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Making Privacy the Default

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Even though the Privacy issue has been on the top agenda for many years Governments have failed to change the strong trend towards Absolute Identification and the No Privacy Future.

The difference between the public and private sector is that in the Private sector individuals vote every day wheras the state monopolies of the public sector takes long time to change.

Individuals can TAKE privacy control in the private sector, but the public sector has to GIVE privacy control. The majority of countries will not because they are not stable democracies and some democracies have had stability too long to remember that the balance of democracy is fragile.

Below are a few of the issues to consider:

  • Legal
    Law is not enough to maintain even the illusion of Privacy as Absolute identification and surveillance technology transfer control over individuals to rapidly growing profiling databases. Basic Human Rights (as for example the UN declaration of 1948), EU law and national Constitutions are increasingly violated as technology drives identification and registration into all aspects of society.
     
  • Economy
    Across all citizen groups and countries the lack of trust for eCommerce is strong and growing. This translates into a serious barrier for the transformation into the networked economy. Trust cannot be established through simple "trust" initiatives, if privacy control is the root source of the problem.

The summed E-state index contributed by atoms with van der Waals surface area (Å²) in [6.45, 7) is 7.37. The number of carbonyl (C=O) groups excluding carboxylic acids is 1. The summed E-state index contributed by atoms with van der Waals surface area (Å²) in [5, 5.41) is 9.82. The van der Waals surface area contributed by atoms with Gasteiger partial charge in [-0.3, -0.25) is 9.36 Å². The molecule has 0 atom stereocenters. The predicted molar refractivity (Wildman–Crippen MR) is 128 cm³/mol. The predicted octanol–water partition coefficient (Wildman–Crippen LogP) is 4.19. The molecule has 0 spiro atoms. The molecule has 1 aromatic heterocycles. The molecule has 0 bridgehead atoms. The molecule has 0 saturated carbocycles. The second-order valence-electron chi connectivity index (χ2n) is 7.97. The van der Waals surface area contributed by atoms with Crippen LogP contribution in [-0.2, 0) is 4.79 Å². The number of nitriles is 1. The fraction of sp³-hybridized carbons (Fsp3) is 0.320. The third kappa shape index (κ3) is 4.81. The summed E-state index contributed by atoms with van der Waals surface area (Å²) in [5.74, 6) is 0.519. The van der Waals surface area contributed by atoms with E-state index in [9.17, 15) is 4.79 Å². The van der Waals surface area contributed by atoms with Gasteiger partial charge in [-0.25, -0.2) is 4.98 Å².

• eGovernment
    Efficiency and convenience in eGovernment processes require access to personal information. With present trends this is accomplished using cross-connection of public databases. Such concentration of individual information outside individual control is sure to lead to increasing abuse. The number of access points, systems and processes addressing individuals profiles will make it impossible to protect and trace the source of abuse. In addition to the obvious risks an even larger problem is a likely active opposition among citizens to the very idea of Public Authorities establishing the tools for total profiling of citizens.
     
  • Democracy
    Free democratic societies are based on free individuals taking stands when evil show its face. If Privacy is eliminated the very basic foundation of society is jeopardized as citizens become too vulnerable.

Why accept a logic that clearly does not provide the answers?

Public Authorities wants to pursue anti-crime protection and provide better service for less - but sacrificing Privacy is neither necessary nor acceptable. Public authorities have to realize the we cannot maintain Privacy through law alone - we need to provide individuals with the technology to take control also. This relates to both the private sector and the fast growing public databases.

Unless changes are made, the growing Privacy resistance is likely to build barriers for the transformation to the networked economy.

Make Privacy the default in the Networked Economy
... because the alternative is not an option!